Imaging missing play in an NFL Championship Game so you can tend to your offseason job — then, decades later, being inducted into the inaugural class of the Pro Football Hall of Fame.
Impossible, you say?
Not for Earl “Dutch” Clark.
For a time in the 1930s Clark was the highest-scoring and best-paid player in the National Football League, quarterbacking the Portsmouth Spartans and (after the team had moved to the big city) the Detroit Lions.
In December 1932 the Spartans and the Chicago Bears tied for first place, so a playoff game was arranged — indoors, at Chicago Stadium, due to inclement winter weather. No one, least of all Clark, anticipated the NFL season was going to extend an extra week. Can’t make it, Clark told Portsmouth coach Potsy Clark. Have to get back to my offseason job as head basketball coach at Colorado College.
Without Clark’s offensive spark the Bears blanked the Spartans 9-0 in what turned out to be the first NFL playoff game ever. The public liked the idea so much that the following season the league split into two divisions and formalized a playoff between the division winners. The NFL Championship Game was born.
Clark overcame his absence at the Chicago game. In 1935 he led the Lions to the NFL championship. A year later LIFE magazine, inspired by a photo taken by the Detroit News‘ head photographer William Kuenzel, said Clark had “the perfect football face” — reminiscent of a Roman gladiator’s (a little ironic in that Clark had very poor eyesight and wore eyeglasses off the field). Prints of the Kuenzel profile were prized by the likes of actress Bette Davis, singer Bing Crosby, and automaker Walter P. Chrysler.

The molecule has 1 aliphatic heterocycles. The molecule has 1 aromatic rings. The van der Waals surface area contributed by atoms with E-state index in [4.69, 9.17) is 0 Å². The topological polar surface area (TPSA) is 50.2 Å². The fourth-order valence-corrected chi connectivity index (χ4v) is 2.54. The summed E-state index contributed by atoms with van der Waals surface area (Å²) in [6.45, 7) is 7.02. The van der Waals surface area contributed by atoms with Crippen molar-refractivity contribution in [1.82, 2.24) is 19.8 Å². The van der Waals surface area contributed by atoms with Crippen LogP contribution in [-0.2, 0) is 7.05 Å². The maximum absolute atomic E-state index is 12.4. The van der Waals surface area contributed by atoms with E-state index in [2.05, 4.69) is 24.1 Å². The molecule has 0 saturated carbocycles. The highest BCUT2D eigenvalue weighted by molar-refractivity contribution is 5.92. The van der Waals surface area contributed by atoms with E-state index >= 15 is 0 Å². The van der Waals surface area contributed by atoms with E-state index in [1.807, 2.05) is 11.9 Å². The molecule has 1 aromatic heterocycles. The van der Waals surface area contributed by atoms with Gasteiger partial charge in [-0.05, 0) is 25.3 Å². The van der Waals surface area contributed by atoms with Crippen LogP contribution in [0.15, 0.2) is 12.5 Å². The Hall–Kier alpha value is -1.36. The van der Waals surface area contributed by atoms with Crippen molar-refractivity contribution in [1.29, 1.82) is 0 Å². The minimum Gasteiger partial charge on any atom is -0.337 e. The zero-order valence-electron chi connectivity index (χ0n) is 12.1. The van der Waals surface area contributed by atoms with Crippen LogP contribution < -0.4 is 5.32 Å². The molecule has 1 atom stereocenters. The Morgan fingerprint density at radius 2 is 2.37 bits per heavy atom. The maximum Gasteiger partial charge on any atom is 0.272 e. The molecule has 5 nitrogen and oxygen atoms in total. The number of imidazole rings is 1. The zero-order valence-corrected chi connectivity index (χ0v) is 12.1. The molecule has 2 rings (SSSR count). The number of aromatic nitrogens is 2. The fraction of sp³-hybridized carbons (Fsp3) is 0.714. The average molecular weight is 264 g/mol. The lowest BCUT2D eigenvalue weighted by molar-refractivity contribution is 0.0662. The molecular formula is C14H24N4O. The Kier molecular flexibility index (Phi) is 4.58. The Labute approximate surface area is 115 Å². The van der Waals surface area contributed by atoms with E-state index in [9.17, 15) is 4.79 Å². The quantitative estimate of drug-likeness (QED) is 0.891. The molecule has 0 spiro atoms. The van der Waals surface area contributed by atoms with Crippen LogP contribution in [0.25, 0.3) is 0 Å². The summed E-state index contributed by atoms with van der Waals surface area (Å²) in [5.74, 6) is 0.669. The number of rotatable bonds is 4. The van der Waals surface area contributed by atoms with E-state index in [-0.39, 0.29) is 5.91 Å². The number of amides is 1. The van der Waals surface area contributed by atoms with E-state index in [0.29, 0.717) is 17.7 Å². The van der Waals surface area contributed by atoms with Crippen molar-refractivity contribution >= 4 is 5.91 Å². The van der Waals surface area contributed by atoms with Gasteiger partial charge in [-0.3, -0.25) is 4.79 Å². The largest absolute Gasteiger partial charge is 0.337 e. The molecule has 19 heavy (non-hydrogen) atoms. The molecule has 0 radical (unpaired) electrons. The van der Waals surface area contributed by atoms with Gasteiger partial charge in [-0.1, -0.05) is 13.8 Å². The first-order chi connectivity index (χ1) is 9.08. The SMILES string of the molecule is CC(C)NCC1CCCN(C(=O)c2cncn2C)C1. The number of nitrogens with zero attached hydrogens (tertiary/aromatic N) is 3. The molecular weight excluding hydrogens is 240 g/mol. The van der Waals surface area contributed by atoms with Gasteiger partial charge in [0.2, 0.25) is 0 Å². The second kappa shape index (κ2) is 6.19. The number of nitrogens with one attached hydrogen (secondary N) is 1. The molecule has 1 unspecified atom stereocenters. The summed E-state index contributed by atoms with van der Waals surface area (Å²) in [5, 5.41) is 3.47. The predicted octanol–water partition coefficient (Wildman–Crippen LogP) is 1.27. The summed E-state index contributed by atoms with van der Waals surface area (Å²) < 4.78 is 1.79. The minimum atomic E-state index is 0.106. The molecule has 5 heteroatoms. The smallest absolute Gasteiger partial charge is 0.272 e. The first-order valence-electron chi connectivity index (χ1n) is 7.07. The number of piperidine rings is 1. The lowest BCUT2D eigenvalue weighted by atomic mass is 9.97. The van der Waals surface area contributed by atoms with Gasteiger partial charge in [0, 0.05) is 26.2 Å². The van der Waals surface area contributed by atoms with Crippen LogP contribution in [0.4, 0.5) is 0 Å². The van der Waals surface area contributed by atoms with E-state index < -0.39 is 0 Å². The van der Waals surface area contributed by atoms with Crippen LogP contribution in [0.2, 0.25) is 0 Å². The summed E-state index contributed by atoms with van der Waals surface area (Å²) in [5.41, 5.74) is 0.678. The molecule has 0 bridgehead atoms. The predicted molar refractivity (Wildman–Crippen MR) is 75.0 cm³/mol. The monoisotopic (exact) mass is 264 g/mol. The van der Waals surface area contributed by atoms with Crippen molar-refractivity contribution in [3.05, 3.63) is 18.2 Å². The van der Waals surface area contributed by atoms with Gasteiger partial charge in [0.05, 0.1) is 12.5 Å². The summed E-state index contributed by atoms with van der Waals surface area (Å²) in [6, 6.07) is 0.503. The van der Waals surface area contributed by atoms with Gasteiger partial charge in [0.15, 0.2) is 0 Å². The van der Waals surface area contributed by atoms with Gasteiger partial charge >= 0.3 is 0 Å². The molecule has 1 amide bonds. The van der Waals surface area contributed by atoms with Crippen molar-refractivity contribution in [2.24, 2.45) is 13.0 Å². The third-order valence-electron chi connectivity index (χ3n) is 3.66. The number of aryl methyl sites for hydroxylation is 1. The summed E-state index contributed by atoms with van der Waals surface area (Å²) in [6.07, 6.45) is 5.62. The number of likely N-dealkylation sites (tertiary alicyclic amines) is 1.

At the end of 1938 Clark officially retired as a player, left the Lions and became head coach of the Cleveland Rams, one of the worst teams in the league. With the Rams, Clark got his first dose of mediocrity in football, posting records of 5-5-1 (1939), 4-6-1 (1940), and 2-9 (1941). When the Rams again finished under .500 in 1942 at 5-6, Clark decided he had had enough. He had never particularly liked coaching, he later admitted, and he had not been particularly good at drafting impact players.
Besides, Clark said, the Rams never were going to be able to compete with the established powers of the Western Division: the Chicago Bears and the Green Bay Packers. He retired from the NFL completely.
Just three seasons later the Cleveland Rams swept their season series with both the Bears and Packers, won the Western Division, and defeated the Washington Redskins to claim the 1945 NFL Championship.
Dutch Clark is forgotten by many today, though interestingly three of the Ohio fields where he once plied his trade still are in existence and continue to host sports events: League Park and Shaw Stadium in Cleveland, and Universal Stadium (now Spartan Municipal Stadium) in Portsmouth.